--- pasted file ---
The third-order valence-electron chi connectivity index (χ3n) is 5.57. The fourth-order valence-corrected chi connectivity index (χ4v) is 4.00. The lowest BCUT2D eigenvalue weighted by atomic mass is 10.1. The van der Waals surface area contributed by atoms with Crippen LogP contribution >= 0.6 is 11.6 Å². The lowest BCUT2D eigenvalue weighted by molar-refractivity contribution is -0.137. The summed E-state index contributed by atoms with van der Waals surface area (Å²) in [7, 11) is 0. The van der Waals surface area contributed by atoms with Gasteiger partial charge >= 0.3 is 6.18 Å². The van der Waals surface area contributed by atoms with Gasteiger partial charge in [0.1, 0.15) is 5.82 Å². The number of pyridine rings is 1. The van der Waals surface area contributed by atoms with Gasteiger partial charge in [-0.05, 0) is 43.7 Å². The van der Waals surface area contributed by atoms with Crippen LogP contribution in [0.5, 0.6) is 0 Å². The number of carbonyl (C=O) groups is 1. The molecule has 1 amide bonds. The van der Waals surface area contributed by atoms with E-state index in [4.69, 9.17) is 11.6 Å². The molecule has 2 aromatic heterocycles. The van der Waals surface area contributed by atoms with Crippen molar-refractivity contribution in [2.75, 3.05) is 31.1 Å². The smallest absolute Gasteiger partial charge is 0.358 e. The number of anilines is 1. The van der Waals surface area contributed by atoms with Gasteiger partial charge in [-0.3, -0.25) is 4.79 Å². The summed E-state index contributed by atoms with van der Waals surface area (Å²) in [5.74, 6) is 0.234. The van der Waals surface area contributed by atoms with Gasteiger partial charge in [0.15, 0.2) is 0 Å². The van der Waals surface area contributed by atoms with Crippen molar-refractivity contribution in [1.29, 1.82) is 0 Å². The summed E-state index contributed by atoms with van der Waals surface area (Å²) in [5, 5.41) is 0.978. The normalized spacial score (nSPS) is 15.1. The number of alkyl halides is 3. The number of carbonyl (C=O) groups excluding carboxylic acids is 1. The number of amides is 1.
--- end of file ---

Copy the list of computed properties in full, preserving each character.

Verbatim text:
The third-order valence-electron chi connectivity index (χ3n) is 5.57. The fourth-order valence-corrected chi connectivity index (χ4v) is 4.00. The lowest BCUT2D eigenvalue weighted by atomic mass is 10.1. The van der Waals surface area contributed by atoms with Crippen LogP contribution >= 0.6 is 11.6 Å². The lowest BCUT2D eigenvalue weighted by molar-refractivity contribution is -0.137. The summed E-state index contributed by atoms with van der Waals surface area (Å²) in [7, 11) is 0. The van der Waals surface area contributed by atoms with Gasteiger partial charge >= 0.3 is 6.18 Å². The van der Waals surface area contributed by atoms with Gasteiger partial charge in [0.1, 0.15) is 5.82 Å². The number of pyridine rings is 1. The van der Waals surface area contributed by atoms with Gasteiger partial charge in [-0.05, 0) is 43.7 Å². The van der Waals surface area contributed by atoms with Crippen LogP contribution in [0.5, 0.6) is 0 Å². The number of carbonyl (C=O) groups is 1. The molecule has 1 amide bonds. The van der Waals surface area contributed by atoms with E-state index in [4.69, 9.17) is 11.6 Å². The molecule has 2 aromatic heterocycles. The van der Waals surface area contributed by atoms with Crippen molar-refractivity contribution in [2.75, 3.05) is 31.1 Å². The smallest absolute Gasteiger partial charge is 0.358 e. The number of anilines is 1. The van der Waals surface area contributed by atoms with Gasteiger partial charge in [-0.3, -0.25) is 4.79 Å². The summed E-state index contributed by atoms with van der Waals surface area (Å²) in [5.74, 6) is 0.234. The van der Waals surface area contributed by atoms with Gasteiger partial charge in [0.15, 0.2) is 0 Å². The van der Waals surface area contributed by atoms with Crippen molar-refractivity contribution in [1.29, 1.82) is 0 Å². The summed E-state index contributed by atoms with van der Waals surface area (Å²) in [5, 5.41) is 0.978. The normalized spacial score (nSPS) is 15.1. The number of alkyl halides is 3. The number of carbonyl (C=O) groups excluding carboxylic acids is 1. The number of amides is 1.